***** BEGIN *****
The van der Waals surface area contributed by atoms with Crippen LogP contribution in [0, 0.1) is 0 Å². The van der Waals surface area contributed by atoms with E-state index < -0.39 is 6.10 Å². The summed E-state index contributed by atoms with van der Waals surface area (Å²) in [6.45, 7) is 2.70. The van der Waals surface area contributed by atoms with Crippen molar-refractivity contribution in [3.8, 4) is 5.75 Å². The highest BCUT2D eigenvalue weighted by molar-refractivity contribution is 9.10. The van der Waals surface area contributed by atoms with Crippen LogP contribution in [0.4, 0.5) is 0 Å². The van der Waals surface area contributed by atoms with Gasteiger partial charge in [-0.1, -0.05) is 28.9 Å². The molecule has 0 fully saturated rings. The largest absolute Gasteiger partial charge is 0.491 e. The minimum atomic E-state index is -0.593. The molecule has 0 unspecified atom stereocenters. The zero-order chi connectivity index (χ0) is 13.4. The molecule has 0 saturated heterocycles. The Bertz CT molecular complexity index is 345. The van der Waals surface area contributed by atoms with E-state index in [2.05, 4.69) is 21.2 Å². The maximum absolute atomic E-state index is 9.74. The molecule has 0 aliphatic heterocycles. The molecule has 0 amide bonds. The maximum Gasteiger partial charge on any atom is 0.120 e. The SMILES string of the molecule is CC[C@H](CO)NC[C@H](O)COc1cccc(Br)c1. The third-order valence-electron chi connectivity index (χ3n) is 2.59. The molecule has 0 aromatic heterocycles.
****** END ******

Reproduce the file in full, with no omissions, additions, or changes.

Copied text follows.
The van der Waals surface area contributed by atoms with Crippen LogP contribution in [0, 0.1) is 0 Å². The van der Waals surface area contributed by atoms with E-state index < -0.39 is 6.10 Å². The summed E-state index contributed by atoms with van der Waals surface area (Å²) in [6.45, 7) is 2.70. The van der Waals surface area contributed by atoms with Crippen molar-refractivity contribution in [3.8, 4) is 5.75 Å². The highest BCUT2D eigenvalue weighted by molar-refractivity contribution is 9.10. The van der Waals surface area contributed by atoms with Crippen LogP contribution in [0.4, 0.5) is 0 Å². The van der Waals surface area contributed by atoms with Gasteiger partial charge in [-0.1, -0.05) is 28.9 Å². The molecule has 0 fully saturated rings. The largest absolute Gasteiger partial charge is 0.491 e. The minimum atomic E-state index is -0.593. The molecule has 0 unspecified atom stereocenters. The zero-order chi connectivity index (χ0) is 13.4. The molecule has 0 saturated heterocycles. The Bertz CT molecular complexity index is 345. The van der Waals surface area contributed by atoms with E-state index in [2.05, 4.69) is 21.2 Å². The maximum absolute atomic E-state index is 9.74. The molecule has 0 aliphatic heterocycles. The molecule has 0 amide bonds. The maximum Gasteiger partial charge on any atom is 0.120 e. The SMILES string of the molecule is CC[C@H](CO)NC[C@H](O)COc1cccc(Br)c1. The third-order valence-electron chi connectivity index (χ3n) is 2.59. The molecule has 0 aromatic heterocycles.